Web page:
Tuesday, January 4, 2011

RIP, S&M Sniper

It's old news, but S&M Sniper (magazine) succumbed to Japan's financial meltdown and the global trend towards the on-line in October, 2008.  

This magazine, which towered as a vital voice of a rich subculture for thirty years, showcased amazing works of art and literature.

Photographer/writer Murata Kenichi was one Sniper's mainstays, and I present here excerpts from his '97 story, 'The Rebel of a Man-made Girl'.  

For obvious reasons (spot the doll!), it's one of my favorites.

Although the magazine does have a web presence at ww*.smsniper.ne* (replace *'s), this is no compensation for the loss of the printed page.

A browse of the on-line edition demonstrates what a feeble substitute it is for leafing through over a hundred glorious pages of enticing and provocative content.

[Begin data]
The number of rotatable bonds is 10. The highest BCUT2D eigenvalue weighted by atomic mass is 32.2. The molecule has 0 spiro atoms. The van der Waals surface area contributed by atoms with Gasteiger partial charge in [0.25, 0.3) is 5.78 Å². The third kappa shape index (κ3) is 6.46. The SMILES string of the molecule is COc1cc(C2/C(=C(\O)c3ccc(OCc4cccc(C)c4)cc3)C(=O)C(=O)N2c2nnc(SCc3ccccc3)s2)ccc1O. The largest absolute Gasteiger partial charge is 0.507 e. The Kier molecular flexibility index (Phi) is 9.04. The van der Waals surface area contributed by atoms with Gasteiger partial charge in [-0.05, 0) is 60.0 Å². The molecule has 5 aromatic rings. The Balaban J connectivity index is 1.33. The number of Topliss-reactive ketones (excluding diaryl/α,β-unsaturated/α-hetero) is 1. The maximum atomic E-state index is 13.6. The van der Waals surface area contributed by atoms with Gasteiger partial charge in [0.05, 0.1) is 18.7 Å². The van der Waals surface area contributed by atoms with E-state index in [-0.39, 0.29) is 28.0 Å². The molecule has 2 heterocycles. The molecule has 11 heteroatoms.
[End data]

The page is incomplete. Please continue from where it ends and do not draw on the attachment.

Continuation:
I would also speculate that the magazine provided a greater income for the artists who contributed to it than the web does. Punters have demonstrated a worrying reluctance to pay for on-line content, and I doubt the late magazine's website defies this trend. As a result, contributions would surely not be as diverse.

Interestingly, when Sniper was launched thirty years ago by the courageous efforts of Yosuke Onishi (editor) Araki Nobuyoshi, and Kyoko Okazaki, among others, so was the 'Alpha Inn', Japan's first S&M hotel. 

There was nothing else like S&M Sniper.

And there never will be.

Not in its classical form.


  1. What beautiful images! And I absolutely love Araki Nobuyoshi's fetish photography. Especially the models in various forms of Japanese rope bondage.

  2. Toxaemia -- Yes, Araki's work is often quite sublime. You might also care to search 'The Bishop' or "Robert Bishop' on this blog. His art is amazing. Also: 'de Mulotto'.